Conference Agenda

Session
RN28_06: Identities in sports
Time:
Thursday, 22/Aug/2019:
2:00pm - 3:30pm

Session Chair: Przemyslaw Nosal, Adam Mickiewicz University in Poznan
Location: BS.1.25
Manchester Metropolitan University Building: Business School, First Floor, North Atrium Oxford Road

Presentations

“Better Than Men!”: A Feminist Research on Boxing

Nezihe Başak Ergin

Giresun University, Turkey

Wacquant (2012), in the (auto-)ethnographic study, “Body and Soul” in a boxing club in Chicago, discussed the limitations and possibilities of being both a researcher and a boxer. The aim of the paper is to explore why and how gender operates (Krueger & SaintOnge, 2005) within bodily and emotional experiences of boxing vis-à-vis challenges of this “wo- (Heiskanen, 2012) manly (Wacquant, 2012) art” in the “masculine space” (Wacquant, 2012) of the gyms located in two cities, namely Istanbul and Giresun in Turkey. The study will revisit the sociology of sport and “masculinities” based on feminist studies on boxing and gender (Mennesson, 2000; Lafferty & McKay, 2004; Heiskanen, 2012; Paradis, 2012; Trimbur, 2013; Tjønndal, 2016; Nash, 2017). As an (auto-) ethnographic research, I will focus on this embodied process (Woodward, 2008; Nash, 2017) of research/practice of boxing fitness through challenges of being both a feminist researcher and a woman who enters the ring/field. Conducting semi-structured interviews, the study aims to explore different and changing meanings of boxing –based on “dualisms” (Woodward, 2008)- considering comparisons with “men”, which reproduce masculinities (Kimmel, 2005; Connell, 2016; Nash, 2017) and stereotypes about inclusion/exclusion of women.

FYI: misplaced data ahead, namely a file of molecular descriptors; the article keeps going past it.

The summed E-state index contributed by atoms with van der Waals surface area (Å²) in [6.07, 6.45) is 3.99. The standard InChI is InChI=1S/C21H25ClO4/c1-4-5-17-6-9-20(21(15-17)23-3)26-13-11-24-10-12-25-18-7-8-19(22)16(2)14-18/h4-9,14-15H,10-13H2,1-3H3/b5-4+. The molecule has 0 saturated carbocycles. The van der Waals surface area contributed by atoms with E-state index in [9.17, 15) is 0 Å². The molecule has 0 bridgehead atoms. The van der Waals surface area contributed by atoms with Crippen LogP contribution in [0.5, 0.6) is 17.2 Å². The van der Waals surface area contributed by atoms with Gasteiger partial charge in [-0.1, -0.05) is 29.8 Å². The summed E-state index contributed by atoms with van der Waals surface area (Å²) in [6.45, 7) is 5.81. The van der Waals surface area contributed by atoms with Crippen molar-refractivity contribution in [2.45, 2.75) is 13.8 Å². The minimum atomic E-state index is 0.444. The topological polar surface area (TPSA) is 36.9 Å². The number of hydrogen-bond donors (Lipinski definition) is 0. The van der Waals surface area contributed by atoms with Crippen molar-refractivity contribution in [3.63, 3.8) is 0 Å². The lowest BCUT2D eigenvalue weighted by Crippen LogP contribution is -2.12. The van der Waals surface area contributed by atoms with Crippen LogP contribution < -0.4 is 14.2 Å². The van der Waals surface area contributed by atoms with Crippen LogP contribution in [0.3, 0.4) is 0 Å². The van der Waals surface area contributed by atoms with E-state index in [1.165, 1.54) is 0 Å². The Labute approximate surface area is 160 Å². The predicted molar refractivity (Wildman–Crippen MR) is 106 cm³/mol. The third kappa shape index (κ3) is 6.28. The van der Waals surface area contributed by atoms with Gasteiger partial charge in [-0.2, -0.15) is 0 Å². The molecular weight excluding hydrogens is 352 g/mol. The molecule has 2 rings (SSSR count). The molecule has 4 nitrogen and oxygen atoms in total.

Keywords: gender, bodily and emotional experiences of boxing, wo-manly art, (auto-)ethnography, Turkey



Jewish identity of football fans: a comparative study of Ajax Amsterdam and Tottenham London supporters.

Bogna Wilczyńska

Jagiellonian University, Poland

Football has become a very important tool in the process of social identity construction and maintenance. In many cases, a fan’s affiliation with a particular club represents the combination of a number of specific social, political and religious attributes. This phenomenon takes numerus local variations. In this paper I will analyse the cases of Tottenham London and Ajax Amsterdam supporters who refer to themselves as „Jews” and use various symbols and contents that are traditionally seen as Jewish, even if their clubs have never been Jewish organizations. The objective of this paper is to describe and explain the main characteristics of what I refer to as “Jewish identity” of the fans. It is an on-going project as part of which field research was performed in the autumn of 2017 and 2018 in London and Amsterdam. The research was based on sociological and anthropological qualitative methods, mainly in-depth interviews with the fans and participant observation in the stadiums during Tottenham and Ajax games. The analysis and interpretation of the collected research material will allow me to answer the questions of “how”, “why” and “what” happens in the stadiums (and outside of the stadiums) of those two teams in the context of the “Jewish identity” of their fans, and what kind of anti-Semitic content is used by the fans of their football opponents. Of key importance will be to explain the motivation the fans have for developing this specific identity.



Stigma, Health and Physically (In)active Bodies

Emma Seal, Matthew Nicholson, Erica Randle, Arthur Stukas, Paul O'Halloran

La Trobe University, Australia